$\displaystyle \begin{array}{rcl} \widehat{\mathbf{r}} & =\frac{\partial\mathbf{x}}{\partial r} & =\sin\theta\cos\phi\widehat{\mathbf{e}}_{x}+\sin\theta\sin\phi\widehat{\mathbf{e}}_{y}+\cos\theta\widehat{\mathbf{e}}_{z},\\ \widehat{\mathbf{\theta}} & =\frac{1}{r}\frac{\partial\mathbf{x}}{\partial\theta} & =\cos\theta\cos\phi\widehat{\mathbf{e}}_{x}+\cos\theta\sin\phi\widehat{\mathbf{e}}_{y}-\sin\theta\widehat{\mathbf{e}}_{z},\\ \widehat{\mathbf{\phi}} & =\frac{1}{r\sin\theta}\frac{\partial\mathbf{x}}{\partial\phi} & =-\sin\phi\widehat{\mathbf{e}}_{x}+\cos\phi\widehat{\mathbf{e}}_{y}. \end{array} \ \ \ \ \ (3)$

Note that

$\displaystyle \left|\widehat{\mathbf{r}}\right|=\left|\widehat{\mathbf{\theta}}\right|=\left|\widehat{\mathbf{\phi}}\right|=1,$

while

$\displaystyle \widehat{\mathbf{r}}\cdot\widehat{\mathbf{\theta}}=\widehat{\mathbf{r}}\cdot\widehat{\mathbf{\phi}}=\widehat{\theta}\cdot\widehat{\mathbf{\phi}}=0.$

That is ${\widehat{\mathbf{r}}}$, ${\widehat{\mathbf{\theta}}}$, ${\widehat{\mathbf{\phi}}}$ is an orthonormal frame. It is a moving frame because the choice of frame depends on our position in configuration space.

Combining eqs. (2) and (3) we see that

$\displaystyle \begin{array}{rcl} \nabla f\left(\mathbf{x}\right)\cdot\widehat{\mathbf{r}} & = & \frac{\partial f\left(\mathbf{x}\right)}{\partial r},\\ \nabla f\left(\mathbf{x}\right)\cdot\widehat{\mathbf{\theta}} & = & \frac{1}{r}\frac{\partial f\left(\mathbf{x}\right)}{\partial\theta},\\ \nabla f\left(\mathbf{x}\right)\cdot\widehat{\mathbf{\phi}} & = & \frac{1}{r\sin\theta}\frac{\partial f\left(\mathbf{x}\right)}{\partial\phi}. \end{array}$

Since ${\widehat{\mathbf{r}}}$, ${\widehat{\mathbf{\theta}}}$, ${\widehat{\mathbf{\phi}}}$ is an orthonormal frame, it follows that

$\displaystyle \nabla f\left(\mathbf{x}\right)=\widehat{\mathbf{r}}\frac{\partial f\left(\mathbf{x}\right)}{\partial r}+\widehat{\mathbf{\theta}}\frac{1}{r}\frac{\partial f\left(\mathbf{x}\right)}{\partial\theta}+\widehat{\mathbf{\phi}}\frac{1}{r\sin\theta}\frac{\partial f\left(\mathbf{x}\right)}{\partial\phi}.$

In other words, we can express the gradient operator as follows

$\displaystyle \nabla=\widehat{\mathbf{r}}\frac{\partial}{\partial r}+\widehat{\mathbf{\theta}}\frac{1}{r}\frac{\partial}{\partial\theta}+\widehat{\mathbf{\phi}}\frac{1}{r\sin\theta}\frac{\partial}{\partial\phi}.$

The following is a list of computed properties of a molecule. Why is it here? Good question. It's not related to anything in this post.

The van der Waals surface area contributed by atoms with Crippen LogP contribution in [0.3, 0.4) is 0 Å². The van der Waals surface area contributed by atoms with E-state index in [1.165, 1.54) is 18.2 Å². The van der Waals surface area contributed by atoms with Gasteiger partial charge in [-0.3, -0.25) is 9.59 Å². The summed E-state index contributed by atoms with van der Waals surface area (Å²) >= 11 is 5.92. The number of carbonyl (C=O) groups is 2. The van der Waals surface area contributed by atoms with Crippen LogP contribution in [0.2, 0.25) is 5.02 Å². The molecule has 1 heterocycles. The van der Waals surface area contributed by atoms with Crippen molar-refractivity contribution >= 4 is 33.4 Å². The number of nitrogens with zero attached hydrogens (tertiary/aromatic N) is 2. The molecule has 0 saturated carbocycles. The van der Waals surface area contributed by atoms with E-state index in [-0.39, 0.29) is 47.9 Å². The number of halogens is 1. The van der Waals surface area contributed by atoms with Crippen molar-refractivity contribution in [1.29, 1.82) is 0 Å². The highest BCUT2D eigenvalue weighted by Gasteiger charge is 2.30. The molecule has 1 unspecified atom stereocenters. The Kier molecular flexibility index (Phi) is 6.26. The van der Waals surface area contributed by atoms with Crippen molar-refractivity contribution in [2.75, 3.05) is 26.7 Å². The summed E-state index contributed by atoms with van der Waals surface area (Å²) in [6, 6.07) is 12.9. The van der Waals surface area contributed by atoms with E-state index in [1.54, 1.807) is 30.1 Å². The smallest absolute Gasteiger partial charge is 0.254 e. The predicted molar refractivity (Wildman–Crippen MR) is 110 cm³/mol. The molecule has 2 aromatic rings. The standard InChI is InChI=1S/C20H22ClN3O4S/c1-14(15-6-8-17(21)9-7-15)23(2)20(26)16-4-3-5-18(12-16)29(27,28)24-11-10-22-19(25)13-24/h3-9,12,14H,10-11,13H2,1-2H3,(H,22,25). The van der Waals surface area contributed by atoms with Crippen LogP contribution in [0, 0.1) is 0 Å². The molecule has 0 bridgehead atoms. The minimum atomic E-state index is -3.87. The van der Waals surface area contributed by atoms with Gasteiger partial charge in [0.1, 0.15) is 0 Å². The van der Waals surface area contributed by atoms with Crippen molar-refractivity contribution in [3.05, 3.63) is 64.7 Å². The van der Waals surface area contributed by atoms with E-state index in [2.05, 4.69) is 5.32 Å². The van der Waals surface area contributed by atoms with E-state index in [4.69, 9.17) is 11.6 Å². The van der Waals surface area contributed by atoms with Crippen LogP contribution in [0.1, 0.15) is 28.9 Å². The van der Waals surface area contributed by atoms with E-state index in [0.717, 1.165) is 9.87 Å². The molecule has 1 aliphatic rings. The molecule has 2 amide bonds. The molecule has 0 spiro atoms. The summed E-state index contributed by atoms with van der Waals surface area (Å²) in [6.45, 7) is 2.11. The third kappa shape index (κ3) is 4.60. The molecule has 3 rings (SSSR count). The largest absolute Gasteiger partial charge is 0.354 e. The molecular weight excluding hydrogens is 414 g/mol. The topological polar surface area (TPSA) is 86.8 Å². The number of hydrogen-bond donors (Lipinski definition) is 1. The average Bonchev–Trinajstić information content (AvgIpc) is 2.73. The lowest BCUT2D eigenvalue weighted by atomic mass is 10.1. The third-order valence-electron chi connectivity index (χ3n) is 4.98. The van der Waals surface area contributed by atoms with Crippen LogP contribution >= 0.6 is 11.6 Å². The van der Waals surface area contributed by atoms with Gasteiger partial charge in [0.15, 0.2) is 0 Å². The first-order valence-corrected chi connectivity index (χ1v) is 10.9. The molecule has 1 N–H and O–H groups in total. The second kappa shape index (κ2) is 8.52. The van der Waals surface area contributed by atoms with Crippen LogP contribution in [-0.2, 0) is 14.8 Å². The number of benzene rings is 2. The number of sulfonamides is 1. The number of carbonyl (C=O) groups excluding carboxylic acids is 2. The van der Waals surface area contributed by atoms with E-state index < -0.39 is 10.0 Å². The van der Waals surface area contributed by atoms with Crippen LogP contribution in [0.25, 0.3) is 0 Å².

Now to find the Laplacian we need only express ${\nabla\cdot\nabla}$ as

$\displaystyle \nabla\cdot\nabla=\left(\widehat{\mathbf{r}}\frac{\partial}{\partial r}+\widehat{\mathbf{\theta}}\frac{1}{r}\frac{\partial}{\partial\theta}+\widehat{\mathbf{\phi}}\frac{1}{r\sin\theta}\frac{\partial}{\partial\phi}\right)\cdot\left(\widehat{\mathbf{r}}\frac{\partial}{\partial r}+\widehat{\mathbf{\theta}}\frac{1}{r}\frac{\partial}{\partial\theta}+\widehat{\mathbf{\phi}}\frac{1}{r\sin\theta}\frac{\partial}{\partial\phi}\right). \ \ \ \ \ (4)$

However in expanding this expression we need to be mindful of the fact that ${\widehat{\mathbf{r}}}$, ${\widehat{\mathbf{\theta}}}$, ${\widehat{\mathbf{\phi}}}$ is a moving frame and thus certain derivatives of these vectors are non-zero:

$\displaystyle \begin{array}{ccc} \frac{\partial\widehat{\mathbf{r}}}{\partial r}=0, & \frac{\partial\widehat{\theta}}{\partial r}=0, & \frac{\partial\widehat{\mathbf{\phi}}}{\partial r}=0,\\ \frac{\partial\widehat{\mathbf{r}}}{\partial\theta}=\widehat{\mathbf{\theta}}, & \frac{\partial\widehat{\mathbf{\theta}}}{\partial\theta}=-\widehat{\mathbf{r}}, & \frac{\partial\widehat{\mathbf{\phi}}}{\partial\theta}=0,\\ \frac{\partial\widehat{\mathbf{r}}}{\partial\phi}=\sin\theta\widehat{\mathbf{\phi}}, & \frac{\partial\widehat{\mathbf{\theta}}}{\partial\phi}=\cos\theta\widehat{\mathbf{\phi}}, & \frac{\partial\widehat{\mathbf{\theta}}}{\partial\phi}=\cos\theta\widehat{\mathbf{\phi}}. \end{array}$